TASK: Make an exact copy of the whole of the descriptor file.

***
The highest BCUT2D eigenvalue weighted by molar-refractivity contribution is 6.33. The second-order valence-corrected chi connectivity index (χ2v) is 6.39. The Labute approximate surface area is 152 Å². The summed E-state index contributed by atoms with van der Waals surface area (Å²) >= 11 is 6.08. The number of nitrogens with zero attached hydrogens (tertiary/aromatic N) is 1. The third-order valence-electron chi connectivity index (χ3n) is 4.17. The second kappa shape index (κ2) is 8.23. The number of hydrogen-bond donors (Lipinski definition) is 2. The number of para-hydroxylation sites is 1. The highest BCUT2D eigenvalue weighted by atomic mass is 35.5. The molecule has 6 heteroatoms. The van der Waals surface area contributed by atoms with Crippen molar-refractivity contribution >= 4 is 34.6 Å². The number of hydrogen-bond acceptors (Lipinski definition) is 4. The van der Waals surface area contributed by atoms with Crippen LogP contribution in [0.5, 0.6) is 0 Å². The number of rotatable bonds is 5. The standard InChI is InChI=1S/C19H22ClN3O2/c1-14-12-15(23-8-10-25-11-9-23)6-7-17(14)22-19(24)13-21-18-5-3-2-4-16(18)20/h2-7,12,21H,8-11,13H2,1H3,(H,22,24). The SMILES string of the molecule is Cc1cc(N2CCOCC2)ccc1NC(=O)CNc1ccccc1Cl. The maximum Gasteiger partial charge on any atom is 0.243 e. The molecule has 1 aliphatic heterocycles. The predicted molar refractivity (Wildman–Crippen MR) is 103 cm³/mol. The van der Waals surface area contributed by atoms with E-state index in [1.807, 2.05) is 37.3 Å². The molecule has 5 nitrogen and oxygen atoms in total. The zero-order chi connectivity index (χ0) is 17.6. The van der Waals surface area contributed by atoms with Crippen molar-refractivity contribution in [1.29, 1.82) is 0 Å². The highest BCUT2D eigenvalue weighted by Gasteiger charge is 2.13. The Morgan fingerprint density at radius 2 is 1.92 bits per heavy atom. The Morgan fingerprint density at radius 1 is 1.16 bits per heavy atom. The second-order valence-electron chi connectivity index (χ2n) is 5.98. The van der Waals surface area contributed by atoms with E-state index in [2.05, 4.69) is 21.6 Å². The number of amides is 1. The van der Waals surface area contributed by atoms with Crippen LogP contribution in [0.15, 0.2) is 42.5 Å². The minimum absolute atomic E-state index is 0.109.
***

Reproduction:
The highest BCUT2D eigenvalue weighted by molar-refractivity contribution is 6.33. The second-order valence-corrected chi connectivity index (χ2v) is 6.39. The Labute approximate surface area is 152 Å². The summed E-state index contributed by atoms with van der Waals surface area (Å²) >= 11 is 6.08. The number of nitrogens with zero attached hydrogens (tertiary/aromatic N) is 1. The third-order valence-electron chi connectivity index (χ3n) is 4.17. The second kappa shape index (κ2) is 8.23. The number of hydrogen-bond donors (Lipinski definition) is 2. The number of para-hydroxylation sites is 1. The highest BCUT2D eigenvalue weighted by atomic mass is 35.5. The molecule has 6 heteroatoms. The van der Waals surface area contributed by atoms with Crippen molar-refractivity contribution >= 4 is 34.6 Å². The number of hydrogen-bond acceptors (Lipinski definition) is 4. The van der Waals surface area contributed by atoms with Crippen LogP contribution in [0.5, 0.6) is 0 Å². The number of rotatable bonds is 5. The standard InChI is InChI=1S/C19H22ClN3O2/c1-14-12-15(23-8-10-25-11-9-23)6-7-17(14)22-19(24)13-21-18-5-3-2-4-16(18)20/h2-7,12,21H,8-11,13H2,1H3,(H,22,24). The SMILES string of the molecule is Cc1cc(N2CCOCC2)ccc1NC(=O)CNc1ccccc1Cl. The maximum Gasteiger partial charge on any atom is 0.243 e. The molecule has 1 aliphatic heterocycles. The predicted molar refractivity (Wildman–Crippen MR) is 103 cm³/mol. The van der Waals surface area contributed by atoms with E-state index in [1.807, 2.05) is 37.3 Å². The molecule has 5 nitrogen and oxygen atoms in total. The zero-order chi connectivity index (χ0) is 17.6. The van der Waals surface area contributed by atoms with Crippen molar-refractivity contribution in [1.29, 1.82) is 0 Å². The highest BCUT2D eigenvalue weighted by Gasteiger charge is 2.13. The Morgan fingerprint density at radius 2 is 1.92 bits per heavy atom. The Morgan fingerprint density at radius 1 is 1.16 bits per heavy atom. The second-order valence-electron chi connectivity index (χ2n) is 5.98. The van der Waals surface area contributed by atoms with E-state index in [2.05, 4.69) is 21.6 Å². The number of amides is 1. The van der Waals surface area contributed by atoms with Crippen LogP contribution in [0.15, 0.2) is 42.5 Å². The minimum absolute atomic E-state index is 0.109.